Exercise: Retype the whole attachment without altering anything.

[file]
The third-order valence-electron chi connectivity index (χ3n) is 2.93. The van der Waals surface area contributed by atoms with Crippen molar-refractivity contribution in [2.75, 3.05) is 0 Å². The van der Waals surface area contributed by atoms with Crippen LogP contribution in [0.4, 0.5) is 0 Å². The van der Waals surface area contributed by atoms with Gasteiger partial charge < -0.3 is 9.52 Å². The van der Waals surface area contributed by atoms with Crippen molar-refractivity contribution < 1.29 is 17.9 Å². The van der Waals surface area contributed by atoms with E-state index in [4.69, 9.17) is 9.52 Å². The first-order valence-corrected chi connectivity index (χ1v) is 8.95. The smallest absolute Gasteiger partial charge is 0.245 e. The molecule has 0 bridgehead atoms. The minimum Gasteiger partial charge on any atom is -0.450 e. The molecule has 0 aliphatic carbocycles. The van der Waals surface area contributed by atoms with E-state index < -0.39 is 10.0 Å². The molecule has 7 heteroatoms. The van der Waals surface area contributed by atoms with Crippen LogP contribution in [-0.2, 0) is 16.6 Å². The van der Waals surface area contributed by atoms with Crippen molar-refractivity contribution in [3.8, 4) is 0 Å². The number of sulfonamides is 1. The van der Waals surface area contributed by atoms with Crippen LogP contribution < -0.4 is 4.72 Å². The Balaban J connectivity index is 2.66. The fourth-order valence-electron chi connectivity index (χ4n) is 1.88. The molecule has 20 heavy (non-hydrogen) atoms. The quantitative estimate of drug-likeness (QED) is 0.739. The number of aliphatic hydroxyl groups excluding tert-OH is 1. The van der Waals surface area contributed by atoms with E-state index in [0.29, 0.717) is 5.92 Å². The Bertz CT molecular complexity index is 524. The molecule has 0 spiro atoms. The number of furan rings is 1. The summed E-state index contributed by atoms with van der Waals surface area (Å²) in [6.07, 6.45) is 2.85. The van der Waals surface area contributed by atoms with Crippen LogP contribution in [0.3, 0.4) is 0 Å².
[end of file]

The third-order valence-electron chi connectivity index (χ3n) is 2.93. The van der Waals surface area contributed by atoms with Crippen molar-refractivity contribution in [2.75, 3.05) is 0 Å². The van der Waals surface area contributed by atoms with Crippen LogP contribution in [0.4, 0.5) is 0 Å². The van der Waals surface area contributed by atoms with Gasteiger partial charge < -0.3 is 9.52 Å². The van der Waals surface area contributed by atoms with Crippen molar-refractivity contribution < 1.29 is 17.9 Å². The van der Waals surface area contributed by atoms with E-state index in [4.69, 9.17) is 9.52 Å². The first-order valence-corrected chi connectivity index (χ1v) is 8.95. The smallest absolute Gasteiger partial charge is 0.245 e. The molecule has 0 bridgehead atoms. The minimum Gasteiger partial charge on any atom is -0.450 e. The molecule has 0 aliphatic carbocycles. The van der Waals surface area contributed by atoms with E-state index < -0.39 is 10.0 Å². The molecule has 7 heteroatoms. The van der Waals surface area contributed by atoms with Crippen LogP contribution in [-0.2, 0) is 16.6 Å². The van der Waals surface area contributed by atoms with Crippen molar-refractivity contribution in [3.8, 4) is 0 Å². The number of sulfonamides is 1. The van der Waals surface area contributed by atoms with Crippen LogP contribution < -0.4 is 4.72 Å². The Balaban J connectivity index is 2.66. The fourth-order valence-electron chi connectivity index (χ4n) is 1.88. The molecule has 20 heavy (non-hydrogen) atoms. The quantitative estimate of drug-likeness (QED) is 0.739. The number of aliphatic hydroxyl groups excluding tert-OH is 1. The van der Waals surface area contributed by atoms with E-state index in [0.29, 0.717) is 5.92 Å². The Bertz CT molecular complexity index is 524. The molecule has 0 spiro atoms. The number of furan rings is 1. The summed E-state index contributed by atoms with van der Waals surface area (Å²) in [6.07, 6.45) is 2.85. The van der Waals surface area contributed by atoms with Crippen LogP contribution in [0.3, 0.4) is 0 Å².